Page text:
Often, these impacts are exacerbated when natural disasters strike. Smith noted that “maintenance and repairs due to storm-related events and the long-term displacement they often cause play a significant role in the financial security of [rural] homeowners.” Storms can also damage the surrounding industrial properties. Walsh observed that industrial facilities often release toxins into their communities during climate-related weather incidents.
Strategies To Combat Rural Housing Burdens
The panelists discussed strategies to help mitigate some of these burdens facing rural Americans, such as making rural housing not only more affordable but also more sustainable and climate resilient. Smith described some of the work his studio has done to create sustainable and affordable housing. Rural Studio’s Front Porch Initiative was created to develop sustainable and resilient homes in underresourced rural areas. According to Smith, the team at Auburn University makes a conscious effort to make the homes durable, buildable, secure, and weatherproof. They build the housing with locally sourced, renewable materials such as timber. The students make these structures stronger than what standard building codes would require to ensure that they can withstand severe weather. They also continuously monitor residents’ energy consumption to ensure that these homes are truly climate resilient. In addition, the team members offer products and technical assistance to other housing providers who are working in underresourced communities.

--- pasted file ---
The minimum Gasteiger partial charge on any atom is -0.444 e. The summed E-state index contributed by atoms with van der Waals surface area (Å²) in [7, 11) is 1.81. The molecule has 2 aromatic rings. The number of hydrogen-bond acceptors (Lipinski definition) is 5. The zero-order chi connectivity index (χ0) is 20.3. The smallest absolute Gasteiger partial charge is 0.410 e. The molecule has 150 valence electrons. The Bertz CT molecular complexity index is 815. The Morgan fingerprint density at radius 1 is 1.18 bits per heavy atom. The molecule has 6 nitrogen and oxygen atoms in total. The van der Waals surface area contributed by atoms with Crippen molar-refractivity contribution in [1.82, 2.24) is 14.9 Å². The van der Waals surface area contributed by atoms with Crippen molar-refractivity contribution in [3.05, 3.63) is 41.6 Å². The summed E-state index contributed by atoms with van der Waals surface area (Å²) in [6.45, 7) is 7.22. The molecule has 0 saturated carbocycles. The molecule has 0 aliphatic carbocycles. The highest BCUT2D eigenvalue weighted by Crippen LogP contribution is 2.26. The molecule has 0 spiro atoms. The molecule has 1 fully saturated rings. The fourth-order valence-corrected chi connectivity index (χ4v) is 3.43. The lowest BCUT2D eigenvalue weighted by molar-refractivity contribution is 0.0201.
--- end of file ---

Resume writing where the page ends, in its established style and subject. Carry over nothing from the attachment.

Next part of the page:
Although groups such as Rural Studio have demonstrated how to construct durable houses that are both energy and cost efficient, many such homes remain out of reach for low-income rural residents. Sharpe believes that climate-resilient housing for low-income residents is attainable only with fair lending practices. He argued that mortgage loans must be affordable based on a borrower’s ability to repay rather than on speculations of future savings or increased home values.
The panelists also emphasized the need for larger-scale policy reforms to address rural housing needs. Ajilore spoke about the importance of preventative measures to address homelessness. Ajilore said that efforts to improve housing must be enacted in conjunction with reforms in other realms, such as fiscal and labor policy. Smith also acknowledged the need to look at the bigger picture. “Until we recognize that how folks live today in America is actually the intentional outcome of longstanding intersectional injustice,” Smith said, “we are never going to be able to truly provide equitable, sustainable, healthy, and durable housing access to those in our country [who] need it most but can afford it the least.”
Todd M. Richardson, General Deputy Assistant Secretary for Policy Development and Research, attended the National Rural Housing Conference and shared his thoughts here.
Read more about Rural Studio in this HUD User case study.